C02 Neutral energy system utilising the subsurface. WP3 Evaluating chemical reactions upon seasonal heat storage in the hot deep Gassum Sandstone Formation, Aalborg, Denmark

Publikation: Bog/rapportRapport (offentligt tilgængelig)


The possibility of storing heated formation water in deep hot aquifers is investigated with laboratory experiments. In particular, geochemical reactions expected to take place upon injection of the heated formation water is tested with focus on potential heat promoted dissolution and precipitation processes in the Upper Triassic – Lower Jurassic Gassum Formation in the Aalborg area. The Gassum Formation is a roughly 200 meter thick geological formation rich in sandstones and with very good reservoir (aquifer) properties. It occurs in approximately 1500 meters depth below the Aalborg area.

A core flooding experiment at in situ pressure and the temperatures 23°C, 60°C, 80°C, 100°C, and 120°C has been conducted to simulate the injection of heated formation water. To represent one of the most abundant Danish geothermal reservoirs, core material from the Upper Triassic – Lower Jurassic Gassum Formation in the Farsø-1 well is used for the laboratory experiments. A synthetic CO2 -bearing Farsø brine is used as the flooding fluid. Geochemical analysis of the effluent from the flooding experiment is combined with petrographic analysis of the sandstone before and after the experiment and provide input to a geochemical numerical model that constrain and support the interpretation of the results from the laboratory experiments.

The experimental data, petrographic analysis and geochemical modelling in this study indicate that reinjection of heated formation water into the Gassum formation in the Aalborg area may induce or enhance albitisation of microcline, dissolution of quartz, ankerite and barite and cause precipitation of calcite.

The main changes in the aqueous composition induced by heating of the brine are increased concentrations of silicium, iron and barium caused by the dissolution processes. Re-precipitation of silicium, barium and iron upon cooling of the brine is a potential risk and appropriate removal of these elements e.g. by filtration in the surface facility is essential to prevent clogging of the injection well to ensure a continuous heat production from the heat storage plant.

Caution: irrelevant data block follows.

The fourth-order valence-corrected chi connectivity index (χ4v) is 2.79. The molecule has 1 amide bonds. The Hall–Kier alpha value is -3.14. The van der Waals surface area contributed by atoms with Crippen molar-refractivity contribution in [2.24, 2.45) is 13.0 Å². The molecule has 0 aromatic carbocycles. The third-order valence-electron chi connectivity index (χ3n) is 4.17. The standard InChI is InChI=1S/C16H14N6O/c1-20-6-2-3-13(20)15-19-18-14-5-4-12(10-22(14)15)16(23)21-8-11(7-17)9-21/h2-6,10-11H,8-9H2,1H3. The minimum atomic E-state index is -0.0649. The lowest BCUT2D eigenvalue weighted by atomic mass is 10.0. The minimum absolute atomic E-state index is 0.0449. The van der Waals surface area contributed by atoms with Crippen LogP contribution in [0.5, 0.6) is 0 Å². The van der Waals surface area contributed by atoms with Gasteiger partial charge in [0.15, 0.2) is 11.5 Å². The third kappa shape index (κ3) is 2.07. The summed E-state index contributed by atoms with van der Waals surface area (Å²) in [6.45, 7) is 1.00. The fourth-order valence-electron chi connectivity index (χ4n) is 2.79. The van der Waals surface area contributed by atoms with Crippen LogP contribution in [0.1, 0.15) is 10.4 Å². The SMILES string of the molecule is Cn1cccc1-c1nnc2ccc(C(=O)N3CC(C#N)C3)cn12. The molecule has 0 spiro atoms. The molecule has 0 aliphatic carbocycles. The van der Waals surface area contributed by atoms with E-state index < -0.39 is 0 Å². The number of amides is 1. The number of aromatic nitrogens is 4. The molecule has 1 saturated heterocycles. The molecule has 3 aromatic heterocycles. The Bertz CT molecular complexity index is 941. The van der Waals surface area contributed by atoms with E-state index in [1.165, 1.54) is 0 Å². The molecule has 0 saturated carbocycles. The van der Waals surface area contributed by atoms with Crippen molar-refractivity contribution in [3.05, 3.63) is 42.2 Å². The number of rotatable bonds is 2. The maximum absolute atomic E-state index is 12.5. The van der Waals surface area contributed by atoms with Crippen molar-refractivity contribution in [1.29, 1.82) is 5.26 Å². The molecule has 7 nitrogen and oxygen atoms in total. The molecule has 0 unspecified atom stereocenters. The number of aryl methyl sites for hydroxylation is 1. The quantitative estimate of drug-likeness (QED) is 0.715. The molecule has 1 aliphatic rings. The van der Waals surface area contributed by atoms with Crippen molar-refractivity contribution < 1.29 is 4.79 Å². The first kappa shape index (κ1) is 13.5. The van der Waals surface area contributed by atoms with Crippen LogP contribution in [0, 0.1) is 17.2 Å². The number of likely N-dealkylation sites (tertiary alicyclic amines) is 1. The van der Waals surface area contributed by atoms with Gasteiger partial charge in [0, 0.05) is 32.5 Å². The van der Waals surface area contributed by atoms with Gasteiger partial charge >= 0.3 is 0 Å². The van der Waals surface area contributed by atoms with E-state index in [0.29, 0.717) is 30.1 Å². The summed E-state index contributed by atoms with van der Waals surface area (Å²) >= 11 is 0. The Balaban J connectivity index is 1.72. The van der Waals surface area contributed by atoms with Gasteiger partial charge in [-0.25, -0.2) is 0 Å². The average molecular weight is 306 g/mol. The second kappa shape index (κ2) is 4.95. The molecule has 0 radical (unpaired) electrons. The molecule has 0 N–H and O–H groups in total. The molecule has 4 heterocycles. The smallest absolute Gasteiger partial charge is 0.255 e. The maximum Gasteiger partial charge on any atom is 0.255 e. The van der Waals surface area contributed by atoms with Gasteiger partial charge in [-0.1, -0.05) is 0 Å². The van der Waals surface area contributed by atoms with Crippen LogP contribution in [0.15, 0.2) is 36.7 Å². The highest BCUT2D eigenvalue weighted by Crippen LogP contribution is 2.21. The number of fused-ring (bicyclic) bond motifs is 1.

The concentration of aqueous silicium increases stepwise with increasing temperature from c. 1 mg/L at 60°C to c. 8 mg/L at 120°C. The silicium concentration at each temperature is controlled by a quasi-steady-state between kinetically controlled dissolution and/or precipitation of microcline, kaolinite and quartz combined with equilibrium with albite at temperatures ≥ 80°C. Both the conversion of microcline to albite and the dissolution of quartz increases with increasing temperature. However, only an insignificant fraction of the microcline and the quartz is expected to dissolve during a 6 month storage period at both 100°C and 120°C and therefore dissolution of microcline and quartz is not expected to deteriorate the reservoir properties. Similarly, the formation of albite is not expected to affect the reservoir properties, since the albite precipitates inside the feldspar or as overgrowths on the microcline and thus has little effect on the reservoir permeability. Dissolution of microcline may, however, lead to the formation of illite, especially at higher temperatures. Since illite is very fiberous, the formation of illite may have a damaging effect on the reservoir permeability. The geochemical model indicates that the effluent is supersaturated with respect to illite and thus that illite may potentially precipitate during the experiment, although not identified by the petrographical analysis.

The concentration of barium also increases stepwise with increasing temperature. Thus, the concentration of aqueous barium increases from c. 1 mg/L at 60°C to c. 20 mg/L at 120°C and appears to be kinetically controlled by dissolution of barite. The concentration of aqueous iron increases from c. 10-15 mg/L at 60°C to c. 35 mg/L at 120°C and appears to be controlled by ankerite dissolution and calcite precipitation. Neither the dissolution of barite nor ankerite is expected to damage the formation, as these are present as cementing phases between framework grains in very small amounts in the reservoir.

In conclusion, the results of this study show that the dissolution/precipitation processes that may potentially be induced by storage of heated formation water with temperatures up to 120°C in the Gassum Formation in the Aalborg area are not likely to damage the reservoir and that heat storage in this reservoir may be possible provided operational precautions are taken.
Antal sider35
StatusUdgivet - 26 nov. 2019


NavnDanmarks og Grønlands Geologiske Undersøgelse Rapport


  • Denmark


  • Programområde 3: Energiressourcer


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